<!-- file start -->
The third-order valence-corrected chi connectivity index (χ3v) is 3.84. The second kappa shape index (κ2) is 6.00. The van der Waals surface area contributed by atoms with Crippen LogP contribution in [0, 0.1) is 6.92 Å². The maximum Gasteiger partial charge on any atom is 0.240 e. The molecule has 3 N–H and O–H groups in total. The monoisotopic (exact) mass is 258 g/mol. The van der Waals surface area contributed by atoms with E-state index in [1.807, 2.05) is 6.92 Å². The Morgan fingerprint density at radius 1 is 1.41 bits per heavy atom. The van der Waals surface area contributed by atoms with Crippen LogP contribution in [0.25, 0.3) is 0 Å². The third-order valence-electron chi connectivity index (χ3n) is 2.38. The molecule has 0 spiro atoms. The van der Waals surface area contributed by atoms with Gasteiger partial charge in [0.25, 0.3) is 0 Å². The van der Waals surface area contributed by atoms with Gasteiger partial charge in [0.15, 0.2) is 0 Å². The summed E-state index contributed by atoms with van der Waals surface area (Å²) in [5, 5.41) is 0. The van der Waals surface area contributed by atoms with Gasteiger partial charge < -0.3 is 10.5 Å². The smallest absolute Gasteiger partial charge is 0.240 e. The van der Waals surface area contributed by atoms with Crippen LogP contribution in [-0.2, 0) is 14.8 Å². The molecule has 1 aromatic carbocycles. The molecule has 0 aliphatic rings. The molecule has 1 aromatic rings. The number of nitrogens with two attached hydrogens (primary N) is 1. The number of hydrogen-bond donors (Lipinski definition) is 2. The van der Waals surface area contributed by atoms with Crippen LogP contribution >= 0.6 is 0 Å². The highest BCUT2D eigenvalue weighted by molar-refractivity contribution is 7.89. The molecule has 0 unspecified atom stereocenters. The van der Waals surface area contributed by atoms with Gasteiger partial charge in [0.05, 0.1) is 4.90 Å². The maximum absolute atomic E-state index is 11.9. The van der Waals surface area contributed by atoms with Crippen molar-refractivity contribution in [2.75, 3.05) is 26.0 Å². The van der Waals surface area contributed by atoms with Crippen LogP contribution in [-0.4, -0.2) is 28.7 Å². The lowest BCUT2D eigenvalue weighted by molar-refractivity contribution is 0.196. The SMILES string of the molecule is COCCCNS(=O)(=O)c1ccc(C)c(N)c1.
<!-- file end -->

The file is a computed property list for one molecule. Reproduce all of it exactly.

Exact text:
The third-order valence-corrected chi connectivity index (χ3v) is 3.84. The second kappa shape index (κ2) is 6.00. The van der Waals surface area contributed by atoms with Crippen LogP contribution in [0, 0.1) is 6.92 Å². The maximum Gasteiger partial charge on any atom is 0.240 e. The molecule has 3 N–H and O–H groups in total. The monoisotopic (exact) mass is 258 g/mol. The van der Waals surface area contributed by atoms with E-state index in [1.807, 2.05) is 6.92 Å². The Morgan fingerprint density at radius 1 is 1.41 bits per heavy atom. The van der Waals surface area contributed by atoms with Crippen LogP contribution in [0.25, 0.3) is 0 Å². The third-order valence-electron chi connectivity index (χ3n) is 2.38. The molecule has 0 spiro atoms. The van der Waals surface area contributed by atoms with Gasteiger partial charge in [0.25, 0.3) is 0 Å². The van der Waals surface area contributed by atoms with Gasteiger partial charge in [0.15, 0.2) is 0 Å². The summed E-state index contributed by atoms with van der Waals surface area (Å²) in [5, 5.41) is 0. The van der Waals surface area contributed by atoms with Gasteiger partial charge < -0.3 is 10.5 Å². The smallest absolute Gasteiger partial charge is 0.240 e. The van der Waals surface area contributed by atoms with Crippen LogP contribution in [-0.2, 0) is 14.8 Å². The molecule has 1 aromatic carbocycles. The molecule has 0 aliphatic rings. The molecule has 1 aromatic rings. The number of nitrogens with two attached hydrogens (primary N) is 1. The number of hydrogen-bond donors (Lipinski definition) is 2. The van der Waals surface area contributed by atoms with Crippen LogP contribution >= 0.6 is 0 Å². The highest BCUT2D eigenvalue weighted by molar-refractivity contribution is 7.89. The molecule has 0 unspecified atom stereocenters. The van der Waals surface area contributed by atoms with Gasteiger partial charge in [0.05, 0.1) is 4.90 Å². The maximum absolute atomic E-state index is 11.9. The van der Waals surface area contributed by atoms with Crippen molar-refractivity contribution in [2.75, 3.05) is 26.0 Å². The van der Waals surface area contributed by atoms with Crippen LogP contribution in [-0.4, -0.2) is 28.7 Å². The lowest BCUT2D eigenvalue weighted by molar-refractivity contribution is 0.196. The SMILES string of the molecule is COCCCNS(=O)(=O)c1ccc(C)c(N)c1.